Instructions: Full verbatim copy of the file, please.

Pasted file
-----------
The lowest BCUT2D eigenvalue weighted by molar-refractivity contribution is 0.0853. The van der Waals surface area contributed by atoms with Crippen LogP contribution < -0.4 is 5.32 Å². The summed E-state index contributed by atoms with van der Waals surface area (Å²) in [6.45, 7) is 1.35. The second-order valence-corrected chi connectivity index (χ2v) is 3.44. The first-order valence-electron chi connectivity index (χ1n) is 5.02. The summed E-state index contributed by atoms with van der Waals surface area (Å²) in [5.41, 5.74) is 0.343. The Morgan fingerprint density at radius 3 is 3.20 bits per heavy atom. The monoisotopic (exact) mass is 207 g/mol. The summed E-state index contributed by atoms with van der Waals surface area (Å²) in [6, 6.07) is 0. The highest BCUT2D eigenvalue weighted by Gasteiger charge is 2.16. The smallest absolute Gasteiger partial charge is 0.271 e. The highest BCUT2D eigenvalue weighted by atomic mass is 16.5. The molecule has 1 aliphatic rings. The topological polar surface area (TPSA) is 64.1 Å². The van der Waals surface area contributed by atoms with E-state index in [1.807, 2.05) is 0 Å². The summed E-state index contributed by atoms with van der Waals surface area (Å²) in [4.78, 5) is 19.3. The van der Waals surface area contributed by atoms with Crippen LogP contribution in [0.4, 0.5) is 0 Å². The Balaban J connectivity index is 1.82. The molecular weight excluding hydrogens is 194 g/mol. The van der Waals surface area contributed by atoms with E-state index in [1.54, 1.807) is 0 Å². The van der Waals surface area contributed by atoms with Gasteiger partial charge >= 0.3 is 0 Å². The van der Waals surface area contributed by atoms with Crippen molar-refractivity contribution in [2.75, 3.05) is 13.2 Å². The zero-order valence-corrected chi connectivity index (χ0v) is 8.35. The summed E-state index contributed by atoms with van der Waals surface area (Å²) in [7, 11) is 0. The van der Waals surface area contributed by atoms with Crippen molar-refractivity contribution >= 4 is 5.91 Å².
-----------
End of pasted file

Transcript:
The lowest BCUT2D eigenvalue weighted by molar-refractivity contribution is 0.0853. The van der Waals surface area contributed by atoms with Crippen LogP contribution < -0.4 is 5.32 Å². The summed E-state index contributed by atoms with van der Waals surface area (Å²) in [6.45, 7) is 1.35. The second-order valence-corrected chi connectivity index (χ2v) is 3.44. The first-order valence-electron chi connectivity index (χ1n) is 5.02. The summed E-state index contributed by atoms with van der Waals surface area (Å²) in [5.41, 5.74) is 0.343. The Morgan fingerprint density at radius 3 is 3.20 bits per heavy atom. The monoisotopic (exact) mass is 207 g/mol. The summed E-state index contributed by atoms with van der Waals surface area (Å²) in [6, 6.07) is 0. The highest BCUT2D eigenvalue weighted by Gasteiger charge is 2.16. The smallest absolute Gasteiger partial charge is 0.271 e. The highest BCUT2D eigenvalue weighted by atomic mass is 16.5. The molecule has 1 aliphatic rings. The topological polar surface area (TPSA) is 64.1 Å². The van der Waals surface area contributed by atoms with E-state index in [1.807, 2.05) is 0 Å². The summed E-state index contributed by atoms with van der Waals surface area (Å²) in [4.78, 5) is 19.3. The van der Waals surface area contributed by atoms with Crippen LogP contribution in [0.4, 0.5) is 0 Å². The Balaban J connectivity index is 1.82. The molecular weight excluding hydrogens is 194 g/mol. The van der Waals surface area contributed by atoms with E-state index in [1.54, 1.807) is 0 Å². The van der Waals surface area contributed by atoms with Gasteiger partial charge >= 0.3 is 0 Å². The van der Waals surface area contributed by atoms with Crippen molar-refractivity contribution in [2.75, 3.05) is 13.2 Å². The zero-order valence-corrected chi connectivity index (χ0v) is 8.35. The summed E-state index contributed by atoms with van der Waals surface area (Å²) in [7, 11) is 0. The van der Waals surface area contributed by atoms with Crippen molar-refractivity contribution >= 4 is 5.91 Å².